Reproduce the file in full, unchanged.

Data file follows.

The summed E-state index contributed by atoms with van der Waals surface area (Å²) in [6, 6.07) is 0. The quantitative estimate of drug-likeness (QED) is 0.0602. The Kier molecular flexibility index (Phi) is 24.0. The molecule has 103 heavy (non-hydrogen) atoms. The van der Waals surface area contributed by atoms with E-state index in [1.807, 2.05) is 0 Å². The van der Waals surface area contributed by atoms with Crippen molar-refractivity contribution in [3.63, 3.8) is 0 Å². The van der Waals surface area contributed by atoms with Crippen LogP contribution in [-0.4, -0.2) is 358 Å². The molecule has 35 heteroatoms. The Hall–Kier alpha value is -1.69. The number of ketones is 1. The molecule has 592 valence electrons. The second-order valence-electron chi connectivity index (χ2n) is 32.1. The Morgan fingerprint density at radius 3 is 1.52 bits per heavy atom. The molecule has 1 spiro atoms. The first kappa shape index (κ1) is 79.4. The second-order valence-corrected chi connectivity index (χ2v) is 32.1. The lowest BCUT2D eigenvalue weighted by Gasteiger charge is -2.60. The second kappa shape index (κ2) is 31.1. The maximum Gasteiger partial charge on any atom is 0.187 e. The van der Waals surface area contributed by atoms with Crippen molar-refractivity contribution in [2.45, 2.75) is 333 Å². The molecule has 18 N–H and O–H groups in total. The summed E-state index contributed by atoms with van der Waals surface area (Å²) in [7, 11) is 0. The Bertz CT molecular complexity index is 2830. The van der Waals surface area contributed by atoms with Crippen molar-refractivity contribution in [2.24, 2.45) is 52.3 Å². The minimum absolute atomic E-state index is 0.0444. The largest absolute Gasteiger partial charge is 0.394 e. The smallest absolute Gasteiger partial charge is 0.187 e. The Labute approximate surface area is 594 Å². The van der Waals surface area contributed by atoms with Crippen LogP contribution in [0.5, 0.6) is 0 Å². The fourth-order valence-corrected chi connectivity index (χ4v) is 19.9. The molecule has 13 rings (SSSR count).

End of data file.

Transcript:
The summed E-state index contributed by atoms with van der Waals surface area (Å²) in [6, 6.07) is 0. The quantitative estimate of drug-likeness (QED) is 0.0602. The Kier molecular flexibility index (Phi) is 24.0. The molecule has 103 heavy (non-hydrogen) atoms. The van der Waals surface area contributed by atoms with E-state index in [1.807, 2.05) is 0 Å². The van der Waals surface area contributed by atoms with Crippen molar-refractivity contribution in [3.63, 3.8) is 0 Å². The van der Waals surface area contributed by atoms with Crippen LogP contribution in [-0.4, -0.2) is 358 Å². The molecule has 35 heteroatoms. The Hall–Kier alpha value is -1.69. The number of ketones is 1. The molecule has 592 valence electrons. The second-order valence-electron chi connectivity index (χ2n) is 32.1. The Morgan fingerprint density at radius 3 is 1.52 bits per heavy atom. The molecule has 1 spiro atoms. The first kappa shape index (κ1) is 79.4. The second-order valence-corrected chi connectivity index (χ2v) is 32.1. The lowest BCUT2D eigenvalue weighted by Gasteiger charge is -2.60. The second kappa shape index (κ2) is 31.1. The maximum Gasteiger partial charge on any atom is 0.187 e. The van der Waals surface area contributed by atoms with Crippen molar-refractivity contribution in [2.45, 2.75) is 333 Å². The molecule has 18 N–H and O–H groups in total. The summed E-state index contributed by atoms with van der Waals surface area (Å²) in [7, 11) is 0. The Bertz CT molecular complexity index is 2830. The van der Waals surface area contributed by atoms with Crippen molar-refractivity contribution in [2.24, 2.45) is 52.3 Å². The minimum absolute atomic E-state index is 0.0444. The largest absolute Gasteiger partial charge is 0.394 e. The smallest absolute Gasteiger partial charge is 0.187 e. The Labute approximate surface area is 594 Å². The van der Waals surface area contributed by atoms with Crippen LogP contribution in [0.5, 0.6) is 0 Å². The fourth-order valence-corrected chi connectivity index (χ4v) is 19.9. The molecule has 13 rings (SSSR count).